'Unexpected': Age 35 Key to Ovarian Function After Chemo for HL

Fran Lowry

October 04, 2018

Age is an important determinant of ovarian function recovery after chemotherapy for advanced Hodgkin's lymphoma, regardless of which regimen is used, according to new research that surprised investigators.

In a secondary analysis of the Risk Adopted Therapy in Lymphoma (RATHL) trial, recovery of ovarian function was reduced in women older than 35 years even when they were treated with regimens considered to have less gonadotoxicity.

The analysis also showed that the less toxic regimens had very little impact on a woman's ability to conceive, as long as she was younger than 35 years. The study was published in the October issue of The Lancet Oncology.

The current regimen of choice for many patients with Hodgkin's lymphoma is doxorubicin, bleomycin, vinblastine, and dacarbazine (ABVD). If response to ABVD is inadequate, then treatment with bleomycin, etoposide, doxorubicin, cyclophosphamide, vincristine, procarbazine and prednisolone (BEACOPP) is warranted.

However, female gonadal toxicity is high with BEACOPP, resulting in amenorrhea in about 95% of women older than 30 years.

"The main finding we had was the impact of age on recovery of ovarian function after what we thought was relatively nonovarian toxic chemotherapy in the women who received ABVD," lead author Richard A. Anderson, MD, MRC Center for Reproductive Health at the University of Edinburgh, Scotland, told Medscape Medical News. "This finding was unexpected."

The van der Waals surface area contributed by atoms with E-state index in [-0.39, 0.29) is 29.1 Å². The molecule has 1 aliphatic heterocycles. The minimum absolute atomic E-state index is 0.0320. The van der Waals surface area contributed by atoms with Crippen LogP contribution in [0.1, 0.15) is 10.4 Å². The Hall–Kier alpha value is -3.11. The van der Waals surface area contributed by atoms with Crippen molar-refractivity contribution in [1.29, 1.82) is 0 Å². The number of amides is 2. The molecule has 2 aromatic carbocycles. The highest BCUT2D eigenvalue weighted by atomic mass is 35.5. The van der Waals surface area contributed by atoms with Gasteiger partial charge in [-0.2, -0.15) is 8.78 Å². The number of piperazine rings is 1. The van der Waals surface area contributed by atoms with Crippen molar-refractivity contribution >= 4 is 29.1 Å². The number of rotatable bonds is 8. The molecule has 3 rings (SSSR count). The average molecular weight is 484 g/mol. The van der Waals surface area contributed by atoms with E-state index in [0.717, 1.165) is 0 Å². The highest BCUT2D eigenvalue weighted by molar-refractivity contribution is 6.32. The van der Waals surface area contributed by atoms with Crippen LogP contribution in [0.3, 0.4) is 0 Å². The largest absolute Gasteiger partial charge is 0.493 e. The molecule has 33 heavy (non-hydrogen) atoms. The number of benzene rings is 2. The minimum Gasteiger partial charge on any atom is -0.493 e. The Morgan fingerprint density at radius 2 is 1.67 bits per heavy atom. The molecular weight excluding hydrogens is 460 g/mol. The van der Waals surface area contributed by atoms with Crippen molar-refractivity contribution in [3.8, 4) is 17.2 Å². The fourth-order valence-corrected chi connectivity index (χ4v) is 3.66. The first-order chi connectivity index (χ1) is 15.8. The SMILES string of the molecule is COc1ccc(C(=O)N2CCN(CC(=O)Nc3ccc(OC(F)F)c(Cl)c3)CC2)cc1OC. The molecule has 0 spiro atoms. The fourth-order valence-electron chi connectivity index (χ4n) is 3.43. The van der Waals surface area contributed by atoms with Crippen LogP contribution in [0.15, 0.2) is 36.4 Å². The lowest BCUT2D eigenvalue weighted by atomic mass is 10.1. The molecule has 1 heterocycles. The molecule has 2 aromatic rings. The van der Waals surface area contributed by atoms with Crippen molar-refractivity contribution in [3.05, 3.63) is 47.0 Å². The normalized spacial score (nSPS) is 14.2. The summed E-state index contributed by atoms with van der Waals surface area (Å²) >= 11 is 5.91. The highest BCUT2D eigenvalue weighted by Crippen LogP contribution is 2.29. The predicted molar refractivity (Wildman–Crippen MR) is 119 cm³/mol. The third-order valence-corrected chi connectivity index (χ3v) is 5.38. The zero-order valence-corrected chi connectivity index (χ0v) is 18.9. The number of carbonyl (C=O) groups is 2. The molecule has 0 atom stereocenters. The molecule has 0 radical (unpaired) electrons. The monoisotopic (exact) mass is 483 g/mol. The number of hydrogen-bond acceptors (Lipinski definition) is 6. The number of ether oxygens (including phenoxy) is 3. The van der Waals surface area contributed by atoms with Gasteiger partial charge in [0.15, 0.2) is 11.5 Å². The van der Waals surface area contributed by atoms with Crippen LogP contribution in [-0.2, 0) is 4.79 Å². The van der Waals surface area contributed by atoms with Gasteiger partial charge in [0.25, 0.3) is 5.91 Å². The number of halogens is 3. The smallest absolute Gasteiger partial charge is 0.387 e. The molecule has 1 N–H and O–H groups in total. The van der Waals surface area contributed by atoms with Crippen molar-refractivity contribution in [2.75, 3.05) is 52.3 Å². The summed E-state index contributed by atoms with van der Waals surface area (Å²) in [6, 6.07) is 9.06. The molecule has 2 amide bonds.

The analysis also confirmed that BEACOPP was, indeed, more gonadotoxic than ABVD.

"People have known for a while that BEACOPP is more toxic than ABVD on ovarian function. We very much anticipated that, and there will be no surprise to anyone in lymphoma research by this finding. What we may not have anticipated was how fully ovarian function was achieved in younger women treated with less gonadotoxic ABVD," Anderson said.

The secondary analysis included 67 women who had participated in the RATHL trial. They were aged 18 to 45 years with histologically confirmed classic Hodgkin's lymphoma, stage IIB-IV or IIA with adverse features (bulky disease or more than two sites of involvement), no previous treatments, and a performance status of 0 to 3. 

Participants were treated with 2 cycles of ABVD or AVD followed by an interim PET-CT scan. If that scan was negative, patients continued ABVD or AVD for 4 more cycles. Participants with positive PET scans were escalated to treatment with BEACOPP for 4 cycles.

Anderson and his team used antimullerian hormone (AMH) concentrations as a biomarker of ovarian reserve.

Of the 67 women, 57 received ABVD or AVD and 10 women received BEACOPP.

AMH concentrations decreased during both ABVD and BEACOPP treatments.

At 1 year after chemotherapy, AMH concentrations recovered to a median of 10.5 pmol/L (interquartile range [IQR], 4.3-17.3 pmol/L) in the ABVD group.

However, in the BEACOPP group, little recovery was seen, with AMH concentrations showing a median of 0.11 pmol/L (IQR, 0.07-0.20 pmol/L).